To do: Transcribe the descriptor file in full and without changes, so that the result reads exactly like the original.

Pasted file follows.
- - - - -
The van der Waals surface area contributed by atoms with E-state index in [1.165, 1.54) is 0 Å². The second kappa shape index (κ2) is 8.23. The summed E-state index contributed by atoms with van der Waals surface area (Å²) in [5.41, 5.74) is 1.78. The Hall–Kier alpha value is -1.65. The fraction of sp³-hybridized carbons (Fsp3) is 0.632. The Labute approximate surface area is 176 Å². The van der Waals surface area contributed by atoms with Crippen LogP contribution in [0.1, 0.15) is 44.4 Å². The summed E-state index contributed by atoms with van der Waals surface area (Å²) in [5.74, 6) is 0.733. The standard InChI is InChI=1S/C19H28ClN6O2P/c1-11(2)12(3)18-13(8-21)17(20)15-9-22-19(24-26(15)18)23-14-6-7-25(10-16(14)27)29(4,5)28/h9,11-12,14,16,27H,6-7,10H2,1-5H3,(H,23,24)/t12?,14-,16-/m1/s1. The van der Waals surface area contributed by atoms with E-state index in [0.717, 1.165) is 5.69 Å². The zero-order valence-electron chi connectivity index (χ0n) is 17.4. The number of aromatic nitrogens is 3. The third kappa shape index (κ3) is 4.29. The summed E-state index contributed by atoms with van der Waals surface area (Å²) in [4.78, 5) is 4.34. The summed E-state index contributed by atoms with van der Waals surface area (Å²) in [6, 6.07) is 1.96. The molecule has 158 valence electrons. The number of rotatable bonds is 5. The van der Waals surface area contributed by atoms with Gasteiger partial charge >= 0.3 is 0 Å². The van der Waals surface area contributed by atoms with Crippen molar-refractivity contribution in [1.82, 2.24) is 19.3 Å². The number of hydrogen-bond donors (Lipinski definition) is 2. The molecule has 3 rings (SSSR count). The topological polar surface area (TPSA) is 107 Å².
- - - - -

The van der Waals surface area contributed by atoms with E-state index in [1.165, 1.54) is 0 Å². The second kappa shape index (κ2) is 8.23. The summed E-state index contributed by atoms with van der Waals surface area (Å²) in [5.41, 5.74) is 1.78. The Hall–Kier alpha value is -1.65. The fraction of sp³-hybridized carbons (Fsp3) is 0.632. The Labute approximate surface area is 176 Å². The van der Waals surface area contributed by atoms with Crippen LogP contribution in [0.1, 0.15) is 44.4 Å². The summed E-state index contributed by atoms with van der Waals surface area (Å²) in [5.74, 6) is 0.733. The standard InChI is InChI=1S/C19H28ClN6O2P/c1-11(2)12(3)18-13(8-21)17(20)15-9-22-19(24-26(15)18)23-14-6-7-25(10-16(14)27)29(4,5)28/h9,11-12,14,16,27H,6-7,10H2,1-5H3,(H,23,24)/t12?,14-,16-/m1/s1. The van der Waals surface area contributed by atoms with E-state index in [0.717, 1.165) is 5.69 Å². The zero-order valence-electron chi connectivity index (χ0n) is 17.4. The number of aromatic nitrogens is 3. The third kappa shape index (κ3) is 4.29. The summed E-state index contributed by atoms with van der Waals surface area (Å²) in [4.78, 5) is 4.34. The summed E-state index contributed by atoms with van der Waals surface area (Å²) in [6, 6.07) is 1.96. The molecule has 158 valence electrons. The number of rotatable bonds is 5. The van der Waals surface area contributed by atoms with Gasteiger partial charge >= 0.3 is 0 Å². The van der Waals surface area contributed by atoms with Crippen molar-refractivity contribution in [1.82, 2.24) is 19.3 Å². The number of hydrogen-bond donors (Lipinski definition) is 2. The molecule has 3 rings (SSSR count). The topological polar surface area (TPSA) is 107 Å².